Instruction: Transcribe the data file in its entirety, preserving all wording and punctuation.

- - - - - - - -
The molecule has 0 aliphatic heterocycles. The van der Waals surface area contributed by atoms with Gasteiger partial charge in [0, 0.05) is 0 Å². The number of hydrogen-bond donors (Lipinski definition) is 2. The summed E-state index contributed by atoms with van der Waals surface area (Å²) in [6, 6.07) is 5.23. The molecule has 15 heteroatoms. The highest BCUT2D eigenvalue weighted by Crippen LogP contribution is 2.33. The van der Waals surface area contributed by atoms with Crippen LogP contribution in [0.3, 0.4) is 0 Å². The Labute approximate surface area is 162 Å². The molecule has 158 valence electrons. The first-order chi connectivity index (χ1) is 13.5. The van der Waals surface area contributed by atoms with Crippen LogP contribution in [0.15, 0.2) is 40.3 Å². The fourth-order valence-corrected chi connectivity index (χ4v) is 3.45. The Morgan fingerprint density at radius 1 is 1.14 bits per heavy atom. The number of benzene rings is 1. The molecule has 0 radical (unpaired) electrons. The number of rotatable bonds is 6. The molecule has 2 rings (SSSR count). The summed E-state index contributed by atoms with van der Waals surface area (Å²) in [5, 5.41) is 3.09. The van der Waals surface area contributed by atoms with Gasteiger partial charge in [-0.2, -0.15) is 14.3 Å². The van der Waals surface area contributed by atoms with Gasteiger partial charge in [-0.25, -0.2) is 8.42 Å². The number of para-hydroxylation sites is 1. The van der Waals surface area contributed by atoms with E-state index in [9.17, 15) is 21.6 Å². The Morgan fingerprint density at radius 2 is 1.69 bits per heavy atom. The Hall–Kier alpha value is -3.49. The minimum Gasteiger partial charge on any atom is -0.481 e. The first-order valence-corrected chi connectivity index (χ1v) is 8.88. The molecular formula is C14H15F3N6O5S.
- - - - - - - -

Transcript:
The molecule has 0 aliphatic heterocycles. The van der Waals surface area contributed by atoms with Gasteiger partial charge in [0, 0.05) is 0 Å². The number of hydrogen-bond donors (Lipinski definition) is 2. The summed E-state index contributed by atoms with van der Waals surface area (Å²) in [6, 6.07) is 5.23. The molecule has 15 heteroatoms. The highest BCUT2D eigenvalue weighted by Crippen LogP contribution is 2.33. The van der Waals surface area contributed by atoms with Crippen LogP contribution in [0.3, 0.4) is 0 Å². The Labute approximate surface area is 162 Å². The molecule has 158 valence electrons. The first-order chi connectivity index (χ1) is 13.5. The van der Waals surface area contributed by atoms with Crippen LogP contribution in [0.15, 0.2) is 40.3 Å². The fourth-order valence-corrected chi connectivity index (χ4v) is 3.45. The Morgan fingerprint density at radius 1 is 1.14 bits per heavy atom. The number of benzene rings is 1. The molecule has 0 radical (unpaired) electrons. The number of rotatable bonds is 6. The molecule has 2 rings (SSSR count). The summed E-state index contributed by atoms with van der Waals surface area (Å²) in [5, 5.41) is 3.09. The van der Waals surface area contributed by atoms with Gasteiger partial charge in [-0.2, -0.15) is 14.3 Å². The van der Waals surface area contributed by atoms with Gasteiger partial charge in [-0.25, -0.2) is 8.42 Å². The number of para-hydroxylation sites is 1. The van der Waals surface area contributed by atoms with E-state index in [9.17, 15) is 21.6 Å². The Morgan fingerprint density at radius 2 is 1.69 bits per heavy atom. The Hall–Kier alpha value is -3.49. The minimum Gasteiger partial charge on any atom is -0.481 e. The first-order valence-corrected chi connectivity index (χ1v) is 8.88. The molecular formula is C14H15F3N6O5S.